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Forget about Wipro chairman saying no one would lose their job due to COVID-19: UK staff told they're facing redundancy

Letter to Brit-based workers talks of 'new uncertainties for business' caused by pandemic

Wipro has warned UK staff that some of them may be laid off due to "uncertainties" caused by the COVID-19 pandemic – even though the chairman claimed at an AGM that no jobs would be shed during the global crisis.

According to documents seen by The Register, the IT services provider, which has offices in London and Reading, last week kicked off a 30-day consultation process with staff, which indicates that between 20 and 99 people are at risk of redundancy.

"The ongoing COVID-19 pandemic has introduced new uncertainties for business and necessitated and accelerated the need to draw upon efficiencies and focus on rationalisation of our resources," the internal memo stated.

Service providers and their legions of field engineers were squarely in the firing line after governments put millions in lockdown to curb the coronavirus: all but essential workers were forced to stay home, offices and facilities were mostly closed, and travel curtailed. Getting to customer sites became something of a no-no.

The short and medium-term project pipeline has therefore taken a bit of a tumble. "Unfortunately, this has made considering redundancies as an option unavoidable for the company," the letter sent to staff added.

Staff are expected to be told of their fate in early August, with those affected urged to look for other vacancies within the business in the meantime.

However, days after staff were warned of being 'at risk', at the start of this week, a triumphant Wipro chairman Rishad Premji was quoted by four Indian papers as saying at the 75th Annual General Meeting of shareholders that it will not chop any jobs as a result of any commercial pressure caused by the virus.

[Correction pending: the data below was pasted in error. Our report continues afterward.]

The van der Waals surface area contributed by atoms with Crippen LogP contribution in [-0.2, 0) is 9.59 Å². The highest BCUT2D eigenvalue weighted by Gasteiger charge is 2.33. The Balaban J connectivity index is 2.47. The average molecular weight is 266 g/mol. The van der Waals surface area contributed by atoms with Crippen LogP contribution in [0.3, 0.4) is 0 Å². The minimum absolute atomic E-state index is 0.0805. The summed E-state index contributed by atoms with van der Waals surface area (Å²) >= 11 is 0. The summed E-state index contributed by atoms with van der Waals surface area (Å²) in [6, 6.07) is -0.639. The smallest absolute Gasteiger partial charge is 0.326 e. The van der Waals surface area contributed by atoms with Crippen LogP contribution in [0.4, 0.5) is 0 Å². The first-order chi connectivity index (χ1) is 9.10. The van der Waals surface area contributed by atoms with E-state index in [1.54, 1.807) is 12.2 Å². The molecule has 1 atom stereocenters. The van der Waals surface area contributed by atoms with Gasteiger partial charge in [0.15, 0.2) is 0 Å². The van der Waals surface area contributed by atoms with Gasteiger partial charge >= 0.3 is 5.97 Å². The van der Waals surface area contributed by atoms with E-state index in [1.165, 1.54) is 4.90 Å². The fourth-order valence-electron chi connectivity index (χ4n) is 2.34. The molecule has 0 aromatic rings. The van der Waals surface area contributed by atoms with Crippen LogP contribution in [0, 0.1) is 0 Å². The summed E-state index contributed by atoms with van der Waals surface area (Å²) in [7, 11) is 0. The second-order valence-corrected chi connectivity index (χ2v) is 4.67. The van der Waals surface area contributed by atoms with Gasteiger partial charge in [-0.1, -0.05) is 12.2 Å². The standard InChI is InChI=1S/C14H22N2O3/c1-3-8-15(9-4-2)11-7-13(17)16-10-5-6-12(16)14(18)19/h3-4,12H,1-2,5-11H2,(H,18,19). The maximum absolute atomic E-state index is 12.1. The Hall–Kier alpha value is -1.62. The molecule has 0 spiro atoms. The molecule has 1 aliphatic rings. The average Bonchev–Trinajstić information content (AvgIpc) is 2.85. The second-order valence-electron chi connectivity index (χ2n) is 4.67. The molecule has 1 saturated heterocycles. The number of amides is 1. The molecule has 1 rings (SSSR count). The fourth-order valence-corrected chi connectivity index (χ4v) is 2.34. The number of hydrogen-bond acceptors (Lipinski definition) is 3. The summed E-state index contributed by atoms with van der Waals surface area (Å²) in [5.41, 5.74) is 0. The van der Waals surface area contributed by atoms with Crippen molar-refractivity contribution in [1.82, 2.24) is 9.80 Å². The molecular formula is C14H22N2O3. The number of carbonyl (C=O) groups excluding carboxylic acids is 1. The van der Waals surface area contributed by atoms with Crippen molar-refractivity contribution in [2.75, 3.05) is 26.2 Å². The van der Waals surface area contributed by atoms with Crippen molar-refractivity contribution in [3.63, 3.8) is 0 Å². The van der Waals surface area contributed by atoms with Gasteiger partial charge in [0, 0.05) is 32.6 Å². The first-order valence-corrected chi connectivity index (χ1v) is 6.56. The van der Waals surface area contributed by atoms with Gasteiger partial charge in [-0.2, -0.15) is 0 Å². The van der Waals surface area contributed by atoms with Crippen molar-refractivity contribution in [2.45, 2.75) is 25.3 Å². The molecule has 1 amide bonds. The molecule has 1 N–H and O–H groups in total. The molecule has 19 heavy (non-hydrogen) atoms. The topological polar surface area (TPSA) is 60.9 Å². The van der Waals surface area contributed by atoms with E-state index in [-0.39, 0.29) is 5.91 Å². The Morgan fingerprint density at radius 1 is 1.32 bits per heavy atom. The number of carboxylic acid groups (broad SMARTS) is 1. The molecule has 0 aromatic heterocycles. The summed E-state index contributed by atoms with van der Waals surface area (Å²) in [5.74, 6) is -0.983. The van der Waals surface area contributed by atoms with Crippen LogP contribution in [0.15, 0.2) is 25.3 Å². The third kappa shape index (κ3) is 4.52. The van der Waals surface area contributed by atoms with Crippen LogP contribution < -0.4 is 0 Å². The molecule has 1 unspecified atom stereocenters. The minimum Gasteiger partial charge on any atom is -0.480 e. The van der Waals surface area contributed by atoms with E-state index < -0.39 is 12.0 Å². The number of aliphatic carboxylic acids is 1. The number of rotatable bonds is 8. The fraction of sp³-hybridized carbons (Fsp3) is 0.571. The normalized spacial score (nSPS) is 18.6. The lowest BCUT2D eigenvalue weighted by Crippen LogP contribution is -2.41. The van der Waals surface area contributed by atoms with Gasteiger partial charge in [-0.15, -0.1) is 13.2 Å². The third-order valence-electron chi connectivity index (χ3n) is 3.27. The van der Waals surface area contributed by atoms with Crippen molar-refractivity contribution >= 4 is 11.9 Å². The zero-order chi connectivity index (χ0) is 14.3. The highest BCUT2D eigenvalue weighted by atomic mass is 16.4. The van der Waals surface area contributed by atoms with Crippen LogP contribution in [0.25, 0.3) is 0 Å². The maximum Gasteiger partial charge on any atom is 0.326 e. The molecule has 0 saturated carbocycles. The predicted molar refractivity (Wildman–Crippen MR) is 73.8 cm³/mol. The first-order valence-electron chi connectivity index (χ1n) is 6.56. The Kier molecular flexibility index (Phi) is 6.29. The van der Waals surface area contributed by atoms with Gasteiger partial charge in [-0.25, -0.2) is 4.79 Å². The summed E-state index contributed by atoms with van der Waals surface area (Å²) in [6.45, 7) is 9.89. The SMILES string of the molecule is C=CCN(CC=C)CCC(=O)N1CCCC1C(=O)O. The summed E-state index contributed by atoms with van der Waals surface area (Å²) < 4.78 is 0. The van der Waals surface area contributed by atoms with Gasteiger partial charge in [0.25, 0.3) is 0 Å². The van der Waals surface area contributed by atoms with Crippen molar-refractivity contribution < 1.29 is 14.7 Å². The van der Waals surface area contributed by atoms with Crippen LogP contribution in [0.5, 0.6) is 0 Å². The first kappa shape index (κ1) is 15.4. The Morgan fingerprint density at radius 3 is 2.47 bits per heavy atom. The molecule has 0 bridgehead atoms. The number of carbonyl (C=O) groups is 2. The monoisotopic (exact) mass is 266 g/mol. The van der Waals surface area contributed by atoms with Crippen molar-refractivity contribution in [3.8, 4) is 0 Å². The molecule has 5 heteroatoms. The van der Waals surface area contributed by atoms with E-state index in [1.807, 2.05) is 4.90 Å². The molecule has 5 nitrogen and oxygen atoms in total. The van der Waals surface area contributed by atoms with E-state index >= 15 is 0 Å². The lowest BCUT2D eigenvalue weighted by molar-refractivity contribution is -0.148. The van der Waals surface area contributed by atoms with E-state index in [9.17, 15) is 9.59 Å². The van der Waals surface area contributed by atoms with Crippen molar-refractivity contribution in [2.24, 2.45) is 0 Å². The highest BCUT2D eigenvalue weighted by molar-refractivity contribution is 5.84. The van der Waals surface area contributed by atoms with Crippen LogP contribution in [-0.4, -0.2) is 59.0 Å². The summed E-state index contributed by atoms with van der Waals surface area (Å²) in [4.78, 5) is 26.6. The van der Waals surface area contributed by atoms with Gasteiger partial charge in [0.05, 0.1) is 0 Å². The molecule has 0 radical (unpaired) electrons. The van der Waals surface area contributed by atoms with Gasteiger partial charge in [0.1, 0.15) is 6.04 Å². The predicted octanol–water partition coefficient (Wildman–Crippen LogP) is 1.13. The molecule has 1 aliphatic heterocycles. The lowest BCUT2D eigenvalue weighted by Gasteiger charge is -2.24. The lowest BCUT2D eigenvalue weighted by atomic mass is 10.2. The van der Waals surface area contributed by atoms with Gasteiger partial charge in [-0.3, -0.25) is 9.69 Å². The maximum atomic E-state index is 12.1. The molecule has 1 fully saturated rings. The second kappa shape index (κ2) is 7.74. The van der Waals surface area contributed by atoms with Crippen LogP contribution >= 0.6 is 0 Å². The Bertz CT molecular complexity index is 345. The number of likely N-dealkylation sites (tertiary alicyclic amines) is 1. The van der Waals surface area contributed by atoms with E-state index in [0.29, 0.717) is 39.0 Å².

"We are trying to drive cost reduction through various other means through operationally and otherwise, but we have laid off no people and have no plans to lay off anybody at the moment," he said.

He added that 93 per cent of its staff – the consultancy giant employed a little more than 188,000 people in the most recent annual report [PDF] – were working remotely and "some of these changes will forever transform how we work in the future".

In a statement sent to The Register, a Wipro spokesperson said: "We continue to monitor and assess the situation closely including the risk of redundancy. However, our continued endeavour is and would be to protect jobs."

Wipro turned over [PDF] ₹610.2bn (£6.456bn/$8.1bn) in sales during the 12 months ended 31 March 2020, a rise of 4.2 per cent year-on-year. Net profit was ₹97.2bn (£1.028bn/$1.293bn). The company reported Q1 numbers for fiscal 2021 this week, as we covered here.

Starting out as a vegetable oil manufacturer in western India in 1945, Wipro entered the Indian IT industry in the early '80s by building and selling mini computers. In the '90s it started developing software. The non-IT components of Wipro were de-merged in 2013. The company is listed on the NSE, Bombay and New York Stock Exchange. ®

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